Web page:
I begin this part of my seminars and sales training courses by asking the following question:
“How many people in the room like working all the hours possible, sometimes through the night, to get a proposal to a client only to find out weeks later that they’ve lost the bid to the competition, or even worse the prospect has decided not to go ahead with the project anyway?”
Not a single person raises their hand. Not surprising really. So why do we put ourselves through this when we could work much smarter and ask ourselves the right qualification questions before proceeding to bid?
So what is qualification? It’s the process of asking a series of smart questions which allows you to test whether:
a. You have a viable solution to the clients’ needs.
b. It’s sufficiently different to the competition.
c. It’s the right size and will happen in the right time frame.
d. There is a budget for it and you know and have met the owner of it.
e. There is clarity about the return the client will get from the investment and it’s worth it.
f. The risk to you in doing it is manageable and you can return a decent margin from it.
g. You understand, or have a very good feel for, the clients buying criteria by which they will select their chosen partner.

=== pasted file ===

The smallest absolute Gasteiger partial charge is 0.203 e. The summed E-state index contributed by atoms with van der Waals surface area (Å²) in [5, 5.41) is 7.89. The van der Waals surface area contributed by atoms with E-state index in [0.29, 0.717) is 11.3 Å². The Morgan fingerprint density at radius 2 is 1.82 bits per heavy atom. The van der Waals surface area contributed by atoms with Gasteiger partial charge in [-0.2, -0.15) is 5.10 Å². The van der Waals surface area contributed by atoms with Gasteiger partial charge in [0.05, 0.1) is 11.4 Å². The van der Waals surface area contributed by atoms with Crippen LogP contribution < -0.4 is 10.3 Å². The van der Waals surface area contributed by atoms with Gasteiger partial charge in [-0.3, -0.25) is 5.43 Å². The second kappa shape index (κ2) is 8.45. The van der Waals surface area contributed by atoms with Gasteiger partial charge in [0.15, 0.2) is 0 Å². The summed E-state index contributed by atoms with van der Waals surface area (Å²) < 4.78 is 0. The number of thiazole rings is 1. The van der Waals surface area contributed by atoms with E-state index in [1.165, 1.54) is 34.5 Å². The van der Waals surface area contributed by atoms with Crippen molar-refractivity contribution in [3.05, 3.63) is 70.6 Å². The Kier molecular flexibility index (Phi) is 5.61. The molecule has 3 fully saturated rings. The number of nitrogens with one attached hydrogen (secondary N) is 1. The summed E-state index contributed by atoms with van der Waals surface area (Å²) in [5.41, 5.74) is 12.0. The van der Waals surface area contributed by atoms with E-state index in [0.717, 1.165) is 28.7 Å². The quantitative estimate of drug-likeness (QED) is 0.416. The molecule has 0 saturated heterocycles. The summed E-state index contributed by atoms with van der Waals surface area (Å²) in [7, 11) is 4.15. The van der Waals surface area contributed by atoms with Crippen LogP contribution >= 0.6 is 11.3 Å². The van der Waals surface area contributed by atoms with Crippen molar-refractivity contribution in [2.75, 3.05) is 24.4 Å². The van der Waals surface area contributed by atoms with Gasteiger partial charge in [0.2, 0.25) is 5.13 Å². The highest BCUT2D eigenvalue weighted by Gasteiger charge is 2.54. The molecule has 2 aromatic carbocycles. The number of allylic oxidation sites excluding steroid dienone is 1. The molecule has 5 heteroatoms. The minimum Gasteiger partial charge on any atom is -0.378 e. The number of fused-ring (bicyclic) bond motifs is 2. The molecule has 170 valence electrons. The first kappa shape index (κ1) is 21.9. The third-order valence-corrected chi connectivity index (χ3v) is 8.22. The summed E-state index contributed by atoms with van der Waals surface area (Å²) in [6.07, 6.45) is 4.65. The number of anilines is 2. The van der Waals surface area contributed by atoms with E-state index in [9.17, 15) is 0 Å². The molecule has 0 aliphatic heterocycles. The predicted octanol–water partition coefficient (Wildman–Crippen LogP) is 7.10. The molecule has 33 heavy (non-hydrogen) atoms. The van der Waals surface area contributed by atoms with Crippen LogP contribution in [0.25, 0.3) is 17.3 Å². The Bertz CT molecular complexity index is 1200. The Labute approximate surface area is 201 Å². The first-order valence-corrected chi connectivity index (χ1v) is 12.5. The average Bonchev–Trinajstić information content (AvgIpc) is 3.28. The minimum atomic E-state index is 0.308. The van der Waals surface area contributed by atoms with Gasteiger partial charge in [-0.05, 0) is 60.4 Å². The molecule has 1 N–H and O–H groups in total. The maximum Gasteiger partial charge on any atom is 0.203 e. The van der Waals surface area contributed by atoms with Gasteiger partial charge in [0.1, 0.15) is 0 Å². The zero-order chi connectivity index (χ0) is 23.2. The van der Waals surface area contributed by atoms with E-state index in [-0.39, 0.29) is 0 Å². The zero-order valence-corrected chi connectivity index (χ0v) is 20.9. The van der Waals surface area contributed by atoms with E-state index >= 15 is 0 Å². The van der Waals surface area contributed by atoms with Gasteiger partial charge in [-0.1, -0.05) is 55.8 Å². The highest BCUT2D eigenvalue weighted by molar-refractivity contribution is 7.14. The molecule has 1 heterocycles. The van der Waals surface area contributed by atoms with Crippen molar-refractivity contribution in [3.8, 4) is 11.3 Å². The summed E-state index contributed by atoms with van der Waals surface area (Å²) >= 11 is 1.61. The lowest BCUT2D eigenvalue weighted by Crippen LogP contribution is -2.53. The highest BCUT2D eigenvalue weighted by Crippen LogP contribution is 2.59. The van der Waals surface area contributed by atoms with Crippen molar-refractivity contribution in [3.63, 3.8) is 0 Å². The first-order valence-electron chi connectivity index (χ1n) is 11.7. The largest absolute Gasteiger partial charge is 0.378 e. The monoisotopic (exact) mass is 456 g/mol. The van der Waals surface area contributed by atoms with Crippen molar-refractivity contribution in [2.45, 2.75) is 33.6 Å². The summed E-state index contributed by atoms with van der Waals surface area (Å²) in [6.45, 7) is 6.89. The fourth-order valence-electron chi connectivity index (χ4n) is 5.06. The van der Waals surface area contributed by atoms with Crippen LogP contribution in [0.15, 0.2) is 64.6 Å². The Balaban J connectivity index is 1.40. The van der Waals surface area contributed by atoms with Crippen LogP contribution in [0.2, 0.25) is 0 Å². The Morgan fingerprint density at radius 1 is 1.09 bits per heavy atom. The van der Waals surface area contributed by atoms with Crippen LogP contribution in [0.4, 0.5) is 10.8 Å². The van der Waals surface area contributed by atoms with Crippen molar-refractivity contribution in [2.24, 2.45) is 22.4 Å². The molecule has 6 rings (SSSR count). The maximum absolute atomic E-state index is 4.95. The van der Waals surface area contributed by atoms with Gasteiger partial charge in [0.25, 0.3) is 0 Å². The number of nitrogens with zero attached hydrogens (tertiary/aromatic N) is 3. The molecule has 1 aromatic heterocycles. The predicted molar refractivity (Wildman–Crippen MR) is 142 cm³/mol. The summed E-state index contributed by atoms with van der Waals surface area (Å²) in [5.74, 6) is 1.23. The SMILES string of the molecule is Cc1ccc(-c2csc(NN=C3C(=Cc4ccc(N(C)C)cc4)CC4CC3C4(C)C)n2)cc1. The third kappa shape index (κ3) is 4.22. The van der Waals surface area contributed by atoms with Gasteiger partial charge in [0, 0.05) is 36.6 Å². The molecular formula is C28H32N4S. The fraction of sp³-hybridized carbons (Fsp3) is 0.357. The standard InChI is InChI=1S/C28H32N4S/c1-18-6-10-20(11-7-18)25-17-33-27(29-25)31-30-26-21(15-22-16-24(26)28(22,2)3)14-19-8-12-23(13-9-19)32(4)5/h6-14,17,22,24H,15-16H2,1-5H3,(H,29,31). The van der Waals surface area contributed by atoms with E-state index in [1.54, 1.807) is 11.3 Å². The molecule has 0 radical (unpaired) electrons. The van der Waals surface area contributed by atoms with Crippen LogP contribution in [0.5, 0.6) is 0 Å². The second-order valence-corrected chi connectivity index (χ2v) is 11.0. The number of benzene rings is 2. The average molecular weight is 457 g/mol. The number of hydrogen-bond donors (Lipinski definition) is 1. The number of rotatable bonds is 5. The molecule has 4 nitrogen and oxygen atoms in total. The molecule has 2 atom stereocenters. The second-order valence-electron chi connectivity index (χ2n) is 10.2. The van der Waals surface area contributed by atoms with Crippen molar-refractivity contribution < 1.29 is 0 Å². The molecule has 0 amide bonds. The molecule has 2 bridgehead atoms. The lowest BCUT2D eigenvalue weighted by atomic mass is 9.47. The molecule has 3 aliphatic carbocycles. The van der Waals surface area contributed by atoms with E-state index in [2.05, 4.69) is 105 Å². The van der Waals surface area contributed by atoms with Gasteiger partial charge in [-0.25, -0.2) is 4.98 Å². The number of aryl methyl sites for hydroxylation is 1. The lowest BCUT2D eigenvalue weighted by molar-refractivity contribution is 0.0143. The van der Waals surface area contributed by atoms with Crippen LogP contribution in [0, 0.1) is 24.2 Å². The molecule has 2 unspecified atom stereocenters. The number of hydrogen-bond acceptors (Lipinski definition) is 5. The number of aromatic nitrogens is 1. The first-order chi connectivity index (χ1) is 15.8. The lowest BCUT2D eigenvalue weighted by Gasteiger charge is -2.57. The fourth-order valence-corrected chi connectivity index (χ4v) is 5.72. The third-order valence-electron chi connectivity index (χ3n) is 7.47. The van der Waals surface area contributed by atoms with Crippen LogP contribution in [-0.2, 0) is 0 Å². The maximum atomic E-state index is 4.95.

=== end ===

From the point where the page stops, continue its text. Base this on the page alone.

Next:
When was the last time you diligently asked all these questions and maybe more before investing your hard earned bid budget into yet another ‘unqualified’ opportunity?
A lot of business people, usually entrepreneurs without a sales background, think that sales processes are a necessary evil rather than an investment in success, but by simply applying a-g above you will radically improve your chances of success.
Of course for each question in a-g you can delve deeper to make sure that you are really testing your answer and ensuring the desired outcome.
Let’s combine questions ‘e’ and ‘b’ because in answering these we create a ‘Value Proposition’ i.e. why the client will buy from you and not the competition. To create a winning value proposition we need to establish a minimum of three things.
- What is the return on investment the client will obtain from your solution, expressed quantitatively? E.g. for every £1 they spend on your solution do they get £1.75 back?
- What are the qualitative benefits from your solution? E.g. Faster customer response.
- Why should they pick you? What is your Unique Selling Proposition? (USP)
In answering these you then have a compelling business case to buy your offer.